The leap that Weidenbach has made for the Jerwood Makers exhibition is to combine these high-tech processes with her own traditional skill-set of gemtone-setting, enameling, casting, electroforming, and metalsmithing. The results sit somewhere between the future and the past, like props from a stylish science fiction film based on Elizabethan jewels. Symmetry is an important feature. Computers are very good at generating complex form – think of the fractal patterns that were once a popular screensaver – and also good at mirroring. Even bilateral symmetry is difficult to pull off through traditional craft techniques, because the maker must match their own work exactly. (This is why most traditional handmade wares are symmetrical, in fact; it is a simple proof of skill.) Multiple symmetry, and other mathematically-derived formal logic, is still more challenging to realize by hand. Weidenbach exploits this capacity of the machine, but through subsequent embellishment she restores the objects to uniqueness and preciousness. Two realms of making are brought into exuberant, hybrid union.


Louise Hibbert


Nature has created a wealth of wondrous forms whose beauty and diversity way exceed anything that has been created by man - Ernst Haeckel


The circle of fifths is a visual representation of the relationship between the 12 tones of the chromatic scale
It shows the corresponding key signatures of the scales and their major and minor keys
It is a geometrical representation of relationships among the 12 pitch classes of the chromatic scale in pitch class space


Project Echo

The Big Bounce, a film about Project Echo. Echo was an inflated aluminum coated balloon 10 stories tall that was launched packed inside a 26 inch sphere. Once in orbit, transmissions were aimed at Echo from New Jersey, bounced off, and were received in Goldstone CA.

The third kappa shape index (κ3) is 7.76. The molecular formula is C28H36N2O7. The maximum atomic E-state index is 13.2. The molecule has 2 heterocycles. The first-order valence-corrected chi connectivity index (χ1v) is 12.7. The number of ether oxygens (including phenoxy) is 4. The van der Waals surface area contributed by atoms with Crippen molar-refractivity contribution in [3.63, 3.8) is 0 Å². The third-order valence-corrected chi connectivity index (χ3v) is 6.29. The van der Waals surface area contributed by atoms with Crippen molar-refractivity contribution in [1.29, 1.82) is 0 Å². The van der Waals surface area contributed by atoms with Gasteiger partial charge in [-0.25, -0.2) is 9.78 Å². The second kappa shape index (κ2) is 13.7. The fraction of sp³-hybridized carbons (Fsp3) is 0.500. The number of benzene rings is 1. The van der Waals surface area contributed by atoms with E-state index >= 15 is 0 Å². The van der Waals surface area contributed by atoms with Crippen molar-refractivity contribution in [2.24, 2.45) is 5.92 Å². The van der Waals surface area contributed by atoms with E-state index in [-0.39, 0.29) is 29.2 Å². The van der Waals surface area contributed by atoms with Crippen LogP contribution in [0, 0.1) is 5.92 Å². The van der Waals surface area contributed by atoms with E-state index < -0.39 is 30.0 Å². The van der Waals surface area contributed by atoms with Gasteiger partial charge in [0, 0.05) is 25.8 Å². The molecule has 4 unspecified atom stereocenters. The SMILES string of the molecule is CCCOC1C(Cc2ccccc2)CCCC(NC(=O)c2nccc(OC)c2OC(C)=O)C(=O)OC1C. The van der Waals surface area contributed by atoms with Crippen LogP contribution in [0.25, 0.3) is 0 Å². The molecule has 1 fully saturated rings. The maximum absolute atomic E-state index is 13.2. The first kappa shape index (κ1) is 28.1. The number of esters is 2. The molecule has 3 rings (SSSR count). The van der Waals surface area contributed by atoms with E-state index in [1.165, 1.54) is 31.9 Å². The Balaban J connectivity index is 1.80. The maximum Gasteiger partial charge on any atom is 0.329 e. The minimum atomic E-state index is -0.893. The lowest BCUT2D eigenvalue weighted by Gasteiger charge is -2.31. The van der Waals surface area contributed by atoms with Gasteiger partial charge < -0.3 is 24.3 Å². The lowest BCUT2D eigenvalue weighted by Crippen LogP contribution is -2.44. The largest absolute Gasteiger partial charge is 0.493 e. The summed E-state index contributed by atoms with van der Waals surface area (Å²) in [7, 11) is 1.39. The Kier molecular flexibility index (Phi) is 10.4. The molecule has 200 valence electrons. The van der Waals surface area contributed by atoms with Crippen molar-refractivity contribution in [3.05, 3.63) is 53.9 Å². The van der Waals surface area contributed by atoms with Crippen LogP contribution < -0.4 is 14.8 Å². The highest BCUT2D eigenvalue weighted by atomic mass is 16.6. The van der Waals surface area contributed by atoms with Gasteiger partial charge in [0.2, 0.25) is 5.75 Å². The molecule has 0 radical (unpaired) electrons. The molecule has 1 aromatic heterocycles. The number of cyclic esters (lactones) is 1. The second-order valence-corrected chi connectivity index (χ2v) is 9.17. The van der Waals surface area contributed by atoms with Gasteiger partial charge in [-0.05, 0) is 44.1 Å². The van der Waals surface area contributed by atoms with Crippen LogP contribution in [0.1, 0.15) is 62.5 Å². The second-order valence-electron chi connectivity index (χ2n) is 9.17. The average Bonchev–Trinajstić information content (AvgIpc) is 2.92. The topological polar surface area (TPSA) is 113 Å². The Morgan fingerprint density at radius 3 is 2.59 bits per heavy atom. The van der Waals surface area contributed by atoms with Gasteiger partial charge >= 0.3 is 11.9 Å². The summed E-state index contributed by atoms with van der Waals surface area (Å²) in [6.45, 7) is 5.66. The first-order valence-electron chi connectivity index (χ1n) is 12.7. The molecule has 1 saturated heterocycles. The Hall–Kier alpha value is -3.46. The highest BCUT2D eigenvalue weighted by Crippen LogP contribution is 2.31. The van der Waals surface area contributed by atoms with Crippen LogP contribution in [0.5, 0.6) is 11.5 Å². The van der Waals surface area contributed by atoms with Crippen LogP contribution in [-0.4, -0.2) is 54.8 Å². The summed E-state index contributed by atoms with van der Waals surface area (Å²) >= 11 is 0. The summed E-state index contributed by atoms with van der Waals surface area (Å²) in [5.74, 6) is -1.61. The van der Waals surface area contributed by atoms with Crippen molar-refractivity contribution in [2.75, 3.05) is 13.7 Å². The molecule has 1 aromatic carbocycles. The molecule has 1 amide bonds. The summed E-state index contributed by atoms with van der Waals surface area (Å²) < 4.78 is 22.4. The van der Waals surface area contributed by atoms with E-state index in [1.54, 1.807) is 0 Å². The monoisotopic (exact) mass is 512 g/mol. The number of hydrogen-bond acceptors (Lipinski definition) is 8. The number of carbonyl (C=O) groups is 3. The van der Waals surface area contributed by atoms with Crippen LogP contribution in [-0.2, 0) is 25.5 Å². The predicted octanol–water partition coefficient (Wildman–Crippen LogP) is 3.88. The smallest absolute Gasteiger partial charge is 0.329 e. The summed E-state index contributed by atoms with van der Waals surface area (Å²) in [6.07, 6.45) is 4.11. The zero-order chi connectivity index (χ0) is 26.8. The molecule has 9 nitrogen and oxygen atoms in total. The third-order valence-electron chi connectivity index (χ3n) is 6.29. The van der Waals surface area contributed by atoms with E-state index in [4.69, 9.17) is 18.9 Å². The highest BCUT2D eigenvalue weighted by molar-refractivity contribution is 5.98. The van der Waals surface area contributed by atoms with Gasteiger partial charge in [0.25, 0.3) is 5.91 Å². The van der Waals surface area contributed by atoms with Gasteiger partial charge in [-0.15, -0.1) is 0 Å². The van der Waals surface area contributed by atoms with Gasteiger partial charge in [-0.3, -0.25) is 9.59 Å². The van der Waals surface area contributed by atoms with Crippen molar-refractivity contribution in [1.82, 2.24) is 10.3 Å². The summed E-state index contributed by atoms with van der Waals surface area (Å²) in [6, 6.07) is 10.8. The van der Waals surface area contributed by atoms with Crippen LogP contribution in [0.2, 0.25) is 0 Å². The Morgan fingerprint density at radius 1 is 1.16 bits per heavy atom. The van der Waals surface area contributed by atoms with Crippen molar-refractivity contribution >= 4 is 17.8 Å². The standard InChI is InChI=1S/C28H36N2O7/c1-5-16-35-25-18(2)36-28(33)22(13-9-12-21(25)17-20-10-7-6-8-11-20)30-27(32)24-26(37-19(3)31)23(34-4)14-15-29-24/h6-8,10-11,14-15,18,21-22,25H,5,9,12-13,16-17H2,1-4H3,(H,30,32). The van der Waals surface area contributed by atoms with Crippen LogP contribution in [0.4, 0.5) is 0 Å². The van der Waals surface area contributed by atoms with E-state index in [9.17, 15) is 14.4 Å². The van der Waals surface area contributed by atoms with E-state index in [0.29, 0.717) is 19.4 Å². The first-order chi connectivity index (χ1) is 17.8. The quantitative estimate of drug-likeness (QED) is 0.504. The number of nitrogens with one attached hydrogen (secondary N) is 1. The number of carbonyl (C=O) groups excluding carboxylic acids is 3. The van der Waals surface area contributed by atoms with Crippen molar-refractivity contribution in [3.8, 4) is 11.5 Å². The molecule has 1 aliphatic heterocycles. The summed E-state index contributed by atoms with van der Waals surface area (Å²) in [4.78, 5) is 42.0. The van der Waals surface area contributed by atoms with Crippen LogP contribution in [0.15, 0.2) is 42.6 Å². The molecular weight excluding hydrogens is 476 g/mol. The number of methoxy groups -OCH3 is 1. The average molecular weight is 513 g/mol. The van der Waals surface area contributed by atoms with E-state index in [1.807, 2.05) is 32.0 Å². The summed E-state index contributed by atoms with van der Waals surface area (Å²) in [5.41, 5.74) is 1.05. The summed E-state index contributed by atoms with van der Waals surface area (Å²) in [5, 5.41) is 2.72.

Leon Theremin devised the original Theremin in Russia around the time of the Bolshevik revolution. Lenin, who was in power at the time, had 600 units made firstly for the Soviet people and secondly to showcase Russian engineering. To achieve the latter Lenin distributed some of the Theremins globally but after the second world war the Soviets “discouraged” further work on electronic music stating that “electricity should be reserved for the execution of traitors”




Arp modular

Project echo

geodesic dome
satelloons and pavilions
orbit in the periphery
hidden object
passive satellite system
signal beam
hidden broadcasting device
hyphens and hurricanes


Secret Universe: The Hidden Life of the Cell 

The smallest structural unit of an organism which is capable of independent functioning, (i.e., it has an independent metabolism and the capacity to reproduce (with a few exceptions within the human body)); it consists of one or more nuclei, cytoplasm, and various internal organelles, all surrounded by a semipermeable plasma cell membrane; it is capable, either independently and alone, or interacting with other related units of performing all the fundamental functions of life; "the unit of life."   [All cells have their origin in the primary cell from which the organism was developed.]


Eadweard Muybridge

Zoopraxiscope: a device for projecting motion pictures that pre-dated the celluloid film strip





Kirlian Photography and the Aura

Kirlian photography refers to a form of photogram made with electricty.  It was accidently discovered in 1939 by Semyon Kirlian when he connected a photographic plate to a source of voltage. Kirlian believed that the image he was studying might be a human aura.

Micrographs and Sputter coating

Electron microscope

Sputter coating in scanning electron microscopy is a process of covering a specimen with a very thin layer of 
conducting material, typically a metal, such as agold/palladium (Au/Pd) alloy. Conductive coating is needed to prevent charging of a specimen with an electron beam in conventional SEM mode (high vacuum, high voltage). While metal coatings could be useful also for increasing signal to noise ratio (heavy metals are good secondary electron emitters), they are of inferior quality when X-ray spectroscopy employed. Therefore, when X-ray spectroscopy needed, the preferred coating is a carbon coating.


All complex organisms share a common morphology—initially. They acquire their distinctive, specialized adult forms as they develop. By retarding development, neoteny produces adults with juvenile features. This de-differentiation of morphology provides adaptive advantages in rapidly changing environments, including, one has to suppose, high-tech environments.